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Read: Orchids is uplifting and beautiful

Trying to tell a story using only music and dance is a challenge – will the audience understand it? But along with that challenge comes the opportunity to gift those assembled the chance to use their imagination and innate ability to interpret symbolism.

Last night, Orchids rose to that challenge. 

The set was minimal with just a huge gossamer cloth anchored bowl like to the stage which would either lift or fall depending on the story playing out. The lighting was mostly muted which gave a sense that we were in a womb like reverential space. The music was perfectly suited to each set being mesmerising and hypnotic or beautifully melodic and uplifting. 

Orchids explored a range of emotional and physical states: tenderness, sensuality, confusion, and aggression. There were elements that symbolised the dynamics between mothers and daughters, or sisters, friends or even colleagues, yet they could also have been representing any human bond, even for example, a relationship between countries. 

There was one instance that particularly stood out. Five of the dancers surrounded a colleague and used their hands to manipulate her facial muscles and lips. It seemed to me, to be a skilful way to portray the myriad emotions, thoughts, or even personalities that can struggle for dominance in a single person’s mind.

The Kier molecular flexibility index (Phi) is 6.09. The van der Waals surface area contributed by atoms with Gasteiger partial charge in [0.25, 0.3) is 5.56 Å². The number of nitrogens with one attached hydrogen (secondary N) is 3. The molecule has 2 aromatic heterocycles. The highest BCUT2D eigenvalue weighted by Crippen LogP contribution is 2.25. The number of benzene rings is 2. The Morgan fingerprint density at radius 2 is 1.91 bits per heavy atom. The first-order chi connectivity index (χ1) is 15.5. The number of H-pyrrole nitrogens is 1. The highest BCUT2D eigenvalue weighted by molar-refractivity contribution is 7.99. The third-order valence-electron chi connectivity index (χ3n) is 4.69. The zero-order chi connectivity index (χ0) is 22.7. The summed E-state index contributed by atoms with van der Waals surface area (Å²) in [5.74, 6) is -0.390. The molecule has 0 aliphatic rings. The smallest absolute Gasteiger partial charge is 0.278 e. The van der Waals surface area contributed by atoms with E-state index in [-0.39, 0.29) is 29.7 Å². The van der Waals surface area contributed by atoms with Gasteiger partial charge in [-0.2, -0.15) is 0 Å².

It was this use of the dancers hands that I found intriguing – in addition to that mentioned above, they also created snakes, antlers, crowns and even something that resembled an Elizabethan ruff cradling a face. 

The director of choreography for the show, Sarah Foster-Sproull, says she and the performers have been exploring female relationships, both to one another and to the metaphysical realm of the goddess.

That was clearly evident, yet for me, there was also something bigger, a profound sense of the universality of the human experience.

Orchids is a beautifully choreographed piece of work that is skilfully executed, and incredibly uplifting to watch. 


Wednesday Jul 17 2019 – Saturday Jul 20 2019

Q Theatre (Rangatire) 7:30 PM

55 mins, no interval

Ticket price:

$29 – $42 

for more information and bookings click here


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